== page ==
A retired admiral was sworn in as the 77th Navy secretary Friday, after two people serving in the position resigned amid controversy in the span of six months.
Kenneth Braithwaite, a former ambassador and retired rear admiral, took the helm as the Navy and Marine Corps' top civilian leader in a small ceremony at the Pentagon. It marks the first time the sea services have had a confirmed secretary in more than six tumultuous months after Richard V. Spencer was asked to resign from the post in November.
In a message Friday to sailors and Marines, Braithwaite called his swearing-in "the honor of my life." He's stepping into the role, he said, as the country faces significant challenges.
"Our Nation is up against perhaps the greatest test of our commitment to the ideals we hold dear than at any time in our history … surely since the end of World War II," he wrote. "We must recognize this challenge for all it is and all it presents, lurking in the shadows of deceit or the depths of dishonesty."
Braithwaite was serving as U.S. ambassador to Norway before President Donald Trump said last year that he would be nominated to replace Spencer.
A Naval Academy graduate, Braithwaite retired from the Navy in 2011. He flew missions tracking Soviet submarines in the Western Pacific and Indian Ocean before making a switch to public affairs in the late 1980s.
Braithwaite told lawmakers during his confirmation hearing that he is committed to fixing what he called "failings of leadership" in the Navy as the service grappled with a host of high-profile tragedies and scandals over the last several years.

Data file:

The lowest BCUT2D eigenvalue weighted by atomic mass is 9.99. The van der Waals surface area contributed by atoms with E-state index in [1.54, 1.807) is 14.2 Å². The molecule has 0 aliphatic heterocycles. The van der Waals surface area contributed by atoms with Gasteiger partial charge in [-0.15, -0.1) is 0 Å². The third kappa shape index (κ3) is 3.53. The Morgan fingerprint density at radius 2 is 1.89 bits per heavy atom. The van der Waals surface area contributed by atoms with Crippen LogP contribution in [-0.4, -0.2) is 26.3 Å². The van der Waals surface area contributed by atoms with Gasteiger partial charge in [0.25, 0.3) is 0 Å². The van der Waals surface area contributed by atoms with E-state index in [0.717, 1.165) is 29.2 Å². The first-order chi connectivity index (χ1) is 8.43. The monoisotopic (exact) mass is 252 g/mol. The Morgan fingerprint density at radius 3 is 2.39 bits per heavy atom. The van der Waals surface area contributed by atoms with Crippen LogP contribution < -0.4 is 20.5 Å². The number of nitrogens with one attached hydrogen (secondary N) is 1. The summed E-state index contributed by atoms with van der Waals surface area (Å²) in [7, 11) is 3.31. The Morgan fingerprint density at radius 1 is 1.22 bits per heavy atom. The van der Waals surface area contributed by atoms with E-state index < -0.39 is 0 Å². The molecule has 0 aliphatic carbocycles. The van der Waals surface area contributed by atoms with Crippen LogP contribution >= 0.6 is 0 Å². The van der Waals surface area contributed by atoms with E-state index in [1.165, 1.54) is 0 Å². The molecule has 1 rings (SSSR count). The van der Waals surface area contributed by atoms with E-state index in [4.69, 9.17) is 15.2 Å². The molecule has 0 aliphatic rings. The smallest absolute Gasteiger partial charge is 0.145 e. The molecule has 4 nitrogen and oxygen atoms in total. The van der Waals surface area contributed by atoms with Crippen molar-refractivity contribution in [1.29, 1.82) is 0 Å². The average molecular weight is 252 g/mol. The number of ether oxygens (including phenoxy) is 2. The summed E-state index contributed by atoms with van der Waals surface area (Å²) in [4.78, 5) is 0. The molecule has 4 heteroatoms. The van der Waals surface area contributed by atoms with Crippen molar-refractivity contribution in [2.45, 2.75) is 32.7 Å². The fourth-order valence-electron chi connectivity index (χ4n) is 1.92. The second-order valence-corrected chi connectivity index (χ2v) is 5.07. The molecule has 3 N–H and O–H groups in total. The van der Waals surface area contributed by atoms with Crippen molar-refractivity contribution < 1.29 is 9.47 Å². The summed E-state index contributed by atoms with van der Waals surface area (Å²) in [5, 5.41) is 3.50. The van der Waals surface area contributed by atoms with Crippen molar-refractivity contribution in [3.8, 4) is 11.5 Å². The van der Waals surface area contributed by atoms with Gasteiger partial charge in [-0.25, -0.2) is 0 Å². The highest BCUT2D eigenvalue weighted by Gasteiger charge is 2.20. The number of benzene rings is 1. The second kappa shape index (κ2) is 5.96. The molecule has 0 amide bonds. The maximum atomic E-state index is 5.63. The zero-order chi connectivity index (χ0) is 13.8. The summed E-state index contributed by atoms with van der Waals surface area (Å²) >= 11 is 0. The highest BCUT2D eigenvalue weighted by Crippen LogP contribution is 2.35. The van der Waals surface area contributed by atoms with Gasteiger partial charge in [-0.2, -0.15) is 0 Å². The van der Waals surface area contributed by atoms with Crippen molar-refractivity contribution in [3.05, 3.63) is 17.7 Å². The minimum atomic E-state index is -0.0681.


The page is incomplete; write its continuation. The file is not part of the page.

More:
The Fat Leonard corruption scandal, in which Navy personnel took gifts in exchange for classified info on ship movements; the 2017 ship collisions in the Pacific; high-profile legal battles; and the recent crisis aboard an aircraft carrier "are all indicative of a breakdown in the trust of those leading the service," Braithwaite said.
His No. 1 priority, he added, will be to "restore the appropriate culture in the United States Navy."
"I won't say it's broken," he said. "I think it's been tarnished. I think the events over the last several years have helped see that to occur. … I will make sure that I get at that again."
Army Undersecretary James McPherson has served as acting Navy secretary since April, when Thomas Modly, the former Navy undersecretary, resigned. That was after Modly's controversial decision to remove the aircraft carrier Theodore Roosevelt's commanding officer during an outbreak of novel coronavirus cases on the ship.
Modly had served as acting Navy secretary since November, when Spencer stepped down over his handling of former Navy SEAL Eddie Gallagher's case.